This week marks the start of the annual Banned Books Week! The event was established in 1982 as a way to celebrate the freedom to read and shine a light on the persistent problem of censorship. Organizations across the nation have been participating ever since. This year the celebration takes place from September 25-October 1.
According to the American Library Association (ALA), Banned Books Week “highlights the value of free and open access to information” as well as “brings together the entire book community; librarians, booksellers, publishers, journalists, teachers, and readers of all types, in shared support of the freedom to seek and to express ideas, even those some consider unorthodox or unpopular.”
Since 1982, more than 11,300 books have at least been challenged, meaning a person or group has requested for a book to be removed. In the last year alone, 275 books were recorded challenged by the ALA. Titles of the top ten most challeged books of 2015 include Looking for Alaska by John Green, E.L. James’s Fifty Shades of Grey, and I am Jazz by Jessica Herthel and Jazz Jennings. Books such as these are often challenged for their diverse content.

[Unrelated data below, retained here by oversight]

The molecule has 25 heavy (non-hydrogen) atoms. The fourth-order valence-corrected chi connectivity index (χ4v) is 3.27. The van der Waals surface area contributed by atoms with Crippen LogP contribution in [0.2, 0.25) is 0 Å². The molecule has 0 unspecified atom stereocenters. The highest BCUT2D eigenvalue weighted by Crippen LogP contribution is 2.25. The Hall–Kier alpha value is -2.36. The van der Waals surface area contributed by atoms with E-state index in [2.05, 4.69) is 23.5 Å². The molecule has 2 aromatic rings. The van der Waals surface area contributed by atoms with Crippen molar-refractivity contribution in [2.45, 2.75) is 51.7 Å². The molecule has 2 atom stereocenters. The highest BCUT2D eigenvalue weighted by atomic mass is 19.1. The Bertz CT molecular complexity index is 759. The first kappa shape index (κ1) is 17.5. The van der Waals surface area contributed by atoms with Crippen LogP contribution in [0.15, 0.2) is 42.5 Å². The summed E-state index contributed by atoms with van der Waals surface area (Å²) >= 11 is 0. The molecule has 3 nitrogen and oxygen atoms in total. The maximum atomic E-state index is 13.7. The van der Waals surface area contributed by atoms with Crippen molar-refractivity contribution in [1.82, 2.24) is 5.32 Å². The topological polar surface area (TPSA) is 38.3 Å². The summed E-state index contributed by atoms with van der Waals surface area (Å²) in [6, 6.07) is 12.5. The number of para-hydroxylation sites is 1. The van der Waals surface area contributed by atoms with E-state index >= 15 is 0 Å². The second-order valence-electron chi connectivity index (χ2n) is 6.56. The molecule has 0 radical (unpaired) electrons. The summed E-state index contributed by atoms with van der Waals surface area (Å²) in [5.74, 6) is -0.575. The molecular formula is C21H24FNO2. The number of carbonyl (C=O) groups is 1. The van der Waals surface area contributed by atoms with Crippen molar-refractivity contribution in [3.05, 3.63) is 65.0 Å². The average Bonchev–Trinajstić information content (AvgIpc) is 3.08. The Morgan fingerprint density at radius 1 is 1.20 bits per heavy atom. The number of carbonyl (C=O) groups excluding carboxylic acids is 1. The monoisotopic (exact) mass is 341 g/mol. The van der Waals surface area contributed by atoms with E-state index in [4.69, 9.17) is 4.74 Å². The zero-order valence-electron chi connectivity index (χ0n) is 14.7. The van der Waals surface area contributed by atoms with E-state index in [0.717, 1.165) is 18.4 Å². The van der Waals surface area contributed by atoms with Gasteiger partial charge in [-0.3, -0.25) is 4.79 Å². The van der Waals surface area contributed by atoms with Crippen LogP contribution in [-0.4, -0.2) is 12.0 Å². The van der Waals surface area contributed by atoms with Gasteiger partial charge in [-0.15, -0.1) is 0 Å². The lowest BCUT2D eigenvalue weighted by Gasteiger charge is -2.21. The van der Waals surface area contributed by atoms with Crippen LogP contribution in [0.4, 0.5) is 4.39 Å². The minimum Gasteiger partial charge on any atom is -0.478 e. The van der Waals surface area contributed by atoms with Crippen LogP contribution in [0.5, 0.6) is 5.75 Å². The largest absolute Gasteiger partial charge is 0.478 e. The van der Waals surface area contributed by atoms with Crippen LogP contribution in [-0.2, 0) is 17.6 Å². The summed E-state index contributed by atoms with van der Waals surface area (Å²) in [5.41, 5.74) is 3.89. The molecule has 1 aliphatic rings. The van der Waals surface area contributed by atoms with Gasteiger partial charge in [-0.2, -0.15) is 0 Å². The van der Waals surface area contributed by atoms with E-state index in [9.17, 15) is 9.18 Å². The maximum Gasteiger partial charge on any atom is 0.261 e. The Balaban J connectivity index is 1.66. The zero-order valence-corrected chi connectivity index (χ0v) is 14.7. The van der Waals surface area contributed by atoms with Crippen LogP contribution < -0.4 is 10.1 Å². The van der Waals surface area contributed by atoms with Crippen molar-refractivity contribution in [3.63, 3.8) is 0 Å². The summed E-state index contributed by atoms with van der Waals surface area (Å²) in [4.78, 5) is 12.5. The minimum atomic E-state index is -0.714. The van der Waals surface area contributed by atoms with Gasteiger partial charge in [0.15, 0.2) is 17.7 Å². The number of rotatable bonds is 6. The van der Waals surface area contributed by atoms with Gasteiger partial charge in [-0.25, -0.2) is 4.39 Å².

An infographic on Readers.com explains the reasoning behind these challenges to be primarily caused by books containing offensive language, sexual content, or content unsuited for the age group it is being presented to. Other reasons include violence, homosexuality, religious views, racism, and substance abuse. While some books remain merely challenged, other books suffer a ban from certain countries meaning the book is successfully removed from libraries or being taught in schools.
Banned Books Week celebrates all 11,300 of these challenges. With censorship prohibiting what people can and cannot see or read, it is important to exercise freedom. Turning a blind eye to “diversity” won’t solve anything. This week, and in the weeks following, embrace diversity instead of trying to hide it. Read freely!